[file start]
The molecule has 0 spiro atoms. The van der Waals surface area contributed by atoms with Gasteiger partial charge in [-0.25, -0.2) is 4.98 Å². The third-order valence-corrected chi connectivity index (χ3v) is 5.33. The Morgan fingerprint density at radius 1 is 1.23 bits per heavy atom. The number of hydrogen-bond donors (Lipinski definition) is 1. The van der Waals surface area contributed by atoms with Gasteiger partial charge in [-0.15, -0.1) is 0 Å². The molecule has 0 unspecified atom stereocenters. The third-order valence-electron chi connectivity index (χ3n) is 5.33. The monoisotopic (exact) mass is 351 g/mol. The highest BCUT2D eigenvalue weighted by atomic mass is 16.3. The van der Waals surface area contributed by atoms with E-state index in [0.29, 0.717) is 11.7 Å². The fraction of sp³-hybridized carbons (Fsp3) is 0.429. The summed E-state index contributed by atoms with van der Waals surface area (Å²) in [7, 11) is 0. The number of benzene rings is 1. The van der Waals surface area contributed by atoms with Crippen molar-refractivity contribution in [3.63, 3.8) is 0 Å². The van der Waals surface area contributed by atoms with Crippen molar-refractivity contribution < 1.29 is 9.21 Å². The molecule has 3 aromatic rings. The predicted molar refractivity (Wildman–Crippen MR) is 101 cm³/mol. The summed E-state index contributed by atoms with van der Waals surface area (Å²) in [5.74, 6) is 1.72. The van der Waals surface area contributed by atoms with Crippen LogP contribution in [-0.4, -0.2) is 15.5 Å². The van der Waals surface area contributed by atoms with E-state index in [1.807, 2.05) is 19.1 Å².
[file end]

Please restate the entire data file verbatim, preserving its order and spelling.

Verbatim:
The molecule has 0 spiro atoms. The van der Waals surface area contributed by atoms with Gasteiger partial charge in [-0.25, -0.2) is 4.98 Å². The third-order valence-corrected chi connectivity index (χ3v) is 5.33. The Morgan fingerprint density at radius 1 is 1.23 bits per heavy atom. The number of hydrogen-bond donors (Lipinski definition) is 1. The van der Waals surface area contributed by atoms with Gasteiger partial charge in [-0.15, -0.1) is 0 Å². The molecule has 0 unspecified atom stereocenters. The third-order valence-electron chi connectivity index (χ3n) is 5.33. The monoisotopic (exact) mass is 351 g/mol. The highest BCUT2D eigenvalue weighted by atomic mass is 16.3. The van der Waals surface area contributed by atoms with E-state index in [0.29, 0.717) is 11.7 Å². The fraction of sp³-hybridized carbons (Fsp3) is 0.429. The summed E-state index contributed by atoms with van der Waals surface area (Å²) in [7, 11) is 0. The number of benzene rings is 1. The van der Waals surface area contributed by atoms with Crippen molar-refractivity contribution in [3.63, 3.8) is 0 Å². The van der Waals surface area contributed by atoms with Crippen molar-refractivity contribution < 1.29 is 9.21 Å². The molecule has 3 aromatic rings. The predicted molar refractivity (Wildman–Crippen MR) is 101 cm³/mol. The summed E-state index contributed by atoms with van der Waals surface area (Å²) in [5.74, 6) is 1.72. The van der Waals surface area contributed by atoms with Crippen LogP contribution in [-0.4, -0.2) is 15.5 Å². The van der Waals surface area contributed by atoms with E-state index in [1.807, 2.05) is 19.1 Å².